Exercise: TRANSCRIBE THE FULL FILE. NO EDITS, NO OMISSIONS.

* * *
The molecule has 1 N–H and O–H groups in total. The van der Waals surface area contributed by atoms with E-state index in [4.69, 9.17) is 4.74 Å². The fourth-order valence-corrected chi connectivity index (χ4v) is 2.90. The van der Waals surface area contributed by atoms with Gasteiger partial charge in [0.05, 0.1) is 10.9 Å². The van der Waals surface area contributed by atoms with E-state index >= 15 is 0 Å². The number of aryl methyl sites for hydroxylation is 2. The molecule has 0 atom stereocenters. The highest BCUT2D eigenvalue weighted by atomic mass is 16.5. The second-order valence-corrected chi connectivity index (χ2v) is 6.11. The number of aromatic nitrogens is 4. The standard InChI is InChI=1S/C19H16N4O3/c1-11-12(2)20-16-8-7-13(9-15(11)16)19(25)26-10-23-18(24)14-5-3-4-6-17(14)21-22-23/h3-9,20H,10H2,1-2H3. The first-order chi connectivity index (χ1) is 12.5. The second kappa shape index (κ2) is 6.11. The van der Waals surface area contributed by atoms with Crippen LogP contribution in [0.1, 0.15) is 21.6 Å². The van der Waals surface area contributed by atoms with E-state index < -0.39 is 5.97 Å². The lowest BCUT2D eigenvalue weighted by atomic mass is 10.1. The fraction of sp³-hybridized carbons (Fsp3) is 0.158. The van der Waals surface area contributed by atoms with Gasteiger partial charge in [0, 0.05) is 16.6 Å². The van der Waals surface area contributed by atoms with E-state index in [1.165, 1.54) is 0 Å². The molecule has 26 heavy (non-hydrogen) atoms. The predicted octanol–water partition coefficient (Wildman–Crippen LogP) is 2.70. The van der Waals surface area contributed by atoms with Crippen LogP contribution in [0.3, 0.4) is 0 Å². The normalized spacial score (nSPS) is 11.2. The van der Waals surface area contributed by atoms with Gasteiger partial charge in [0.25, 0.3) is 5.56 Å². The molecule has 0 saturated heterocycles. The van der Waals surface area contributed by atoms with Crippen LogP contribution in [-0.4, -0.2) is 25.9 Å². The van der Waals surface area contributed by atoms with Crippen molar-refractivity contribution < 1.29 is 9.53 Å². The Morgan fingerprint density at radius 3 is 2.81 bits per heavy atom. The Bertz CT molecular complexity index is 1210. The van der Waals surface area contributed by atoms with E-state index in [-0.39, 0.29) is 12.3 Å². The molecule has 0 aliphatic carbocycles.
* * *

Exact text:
The molecule has 1 N–H and O–H groups in total. The van der Waals surface area contributed by atoms with E-state index in [4.69, 9.17) is 4.74 Å². The fourth-order valence-corrected chi connectivity index (χ4v) is 2.90. The van der Waals surface area contributed by atoms with Gasteiger partial charge in [0.05, 0.1) is 10.9 Å². The van der Waals surface area contributed by atoms with E-state index >= 15 is 0 Å². The number of aryl methyl sites for hydroxylation is 2. The molecule has 0 atom stereocenters. The highest BCUT2D eigenvalue weighted by atomic mass is 16.5. The second-order valence-corrected chi connectivity index (χ2v) is 6.11. The number of aromatic nitrogens is 4. The standard InChI is InChI=1S/C19H16N4O3/c1-11-12(2)20-16-8-7-13(9-15(11)16)19(25)26-10-23-18(24)14-5-3-4-6-17(14)21-22-23/h3-9,20H,10H2,1-2H3. The first-order chi connectivity index (χ1) is 12.5. The second kappa shape index (κ2) is 6.11. The van der Waals surface area contributed by atoms with Crippen LogP contribution in [0.1, 0.15) is 21.6 Å². The van der Waals surface area contributed by atoms with E-state index < -0.39 is 5.97 Å². The lowest BCUT2D eigenvalue weighted by atomic mass is 10.1. The fraction of sp³-hybridized carbons (Fsp3) is 0.158. The van der Waals surface area contributed by atoms with Gasteiger partial charge in [0, 0.05) is 16.6 Å². The van der Waals surface area contributed by atoms with E-state index in [1.165, 1.54) is 0 Å². The molecule has 26 heavy (non-hydrogen) atoms. The predicted octanol–water partition coefficient (Wildman–Crippen LogP) is 2.70. The van der Waals surface area contributed by atoms with Crippen LogP contribution in [0.3, 0.4) is 0 Å². The normalized spacial score (nSPS) is 11.2. The van der Waals surface area contributed by atoms with Gasteiger partial charge in [0.25, 0.3) is 5.56 Å². The molecule has 0 saturated heterocycles. The van der Waals surface area contributed by atoms with Crippen LogP contribution in [-0.4, -0.2) is 25.9 Å². The van der Waals surface area contributed by atoms with Crippen molar-refractivity contribution < 1.29 is 9.53 Å². The Morgan fingerprint density at radius 3 is 2.81 bits per heavy atom. The Bertz CT molecular complexity index is 1210. The van der Waals surface area contributed by atoms with E-state index in [-0.39, 0.29) is 12.3 Å². The molecule has 0 aliphatic carbocycles.